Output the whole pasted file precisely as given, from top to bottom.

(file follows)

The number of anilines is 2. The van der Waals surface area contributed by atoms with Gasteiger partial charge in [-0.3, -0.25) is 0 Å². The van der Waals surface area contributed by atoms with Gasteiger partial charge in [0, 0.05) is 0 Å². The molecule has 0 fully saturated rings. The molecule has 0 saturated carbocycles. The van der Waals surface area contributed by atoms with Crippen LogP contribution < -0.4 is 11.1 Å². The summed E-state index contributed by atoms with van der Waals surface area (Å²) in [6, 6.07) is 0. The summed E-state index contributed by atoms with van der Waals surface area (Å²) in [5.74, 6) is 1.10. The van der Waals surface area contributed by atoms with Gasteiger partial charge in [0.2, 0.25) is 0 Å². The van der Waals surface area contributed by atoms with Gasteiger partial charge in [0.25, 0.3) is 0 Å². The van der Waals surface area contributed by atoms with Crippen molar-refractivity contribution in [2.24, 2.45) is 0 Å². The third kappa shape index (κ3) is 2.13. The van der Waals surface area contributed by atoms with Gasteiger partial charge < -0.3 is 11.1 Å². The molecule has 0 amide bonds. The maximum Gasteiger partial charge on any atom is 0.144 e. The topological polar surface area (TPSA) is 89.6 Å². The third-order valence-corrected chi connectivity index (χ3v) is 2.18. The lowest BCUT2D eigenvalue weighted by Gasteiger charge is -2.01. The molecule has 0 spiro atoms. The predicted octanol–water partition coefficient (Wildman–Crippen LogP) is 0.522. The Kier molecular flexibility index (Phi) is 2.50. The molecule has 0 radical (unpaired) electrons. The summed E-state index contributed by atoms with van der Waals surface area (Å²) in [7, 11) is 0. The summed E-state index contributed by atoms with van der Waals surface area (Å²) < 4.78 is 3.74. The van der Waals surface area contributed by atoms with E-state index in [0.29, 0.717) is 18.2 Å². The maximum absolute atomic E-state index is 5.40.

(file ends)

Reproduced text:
The number of anilines is 2. The van der Waals surface area contributed by atoms with Gasteiger partial charge in [-0.3, -0.25) is 0 Å². The van der Waals surface area contributed by atoms with Gasteiger partial charge in [0, 0.05) is 0 Å². The molecule has 0 fully saturated rings. The molecule has 0 saturated carbocycles. The van der Waals surface area contributed by atoms with Crippen LogP contribution < -0.4 is 11.1 Å². The summed E-state index contributed by atoms with van der Waals surface area (Å²) in [6, 6.07) is 0. The summed E-state index contributed by atoms with van der Waals surface area (Å²) in [5.74, 6) is 1.10. The van der Waals surface area contributed by atoms with Gasteiger partial charge in [0.2, 0.25) is 0 Å². The van der Waals surface area contributed by atoms with Gasteiger partial charge in [0.25, 0.3) is 0 Å². The van der Waals surface area contributed by atoms with Crippen molar-refractivity contribution in [2.24, 2.45) is 0 Å². The third kappa shape index (κ3) is 2.13. The van der Waals surface area contributed by atoms with Gasteiger partial charge < -0.3 is 11.1 Å². The molecule has 0 amide bonds. The maximum Gasteiger partial charge on any atom is 0.144 e. The topological polar surface area (TPSA) is 89.6 Å². The third-order valence-corrected chi connectivity index (χ3v) is 2.18. The lowest BCUT2D eigenvalue weighted by Gasteiger charge is -2.01. The molecule has 0 spiro atoms. The predicted octanol–water partition coefficient (Wildman–Crippen LogP) is 0.522. The Kier molecular flexibility index (Phi) is 2.50. The molecule has 0 radical (unpaired) electrons. The summed E-state index contributed by atoms with van der Waals surface area (Å²) in [7, 11) is 0. The summed E-state index contributed by atoms with van der Waals surface area (Å²) < 4.78 is 3.74. The van der Waals surface area contributed by atoms with E-state index in [0.29, 0.717) is 18.2 Å². The maximum absolute atomic E-state index is 5.40.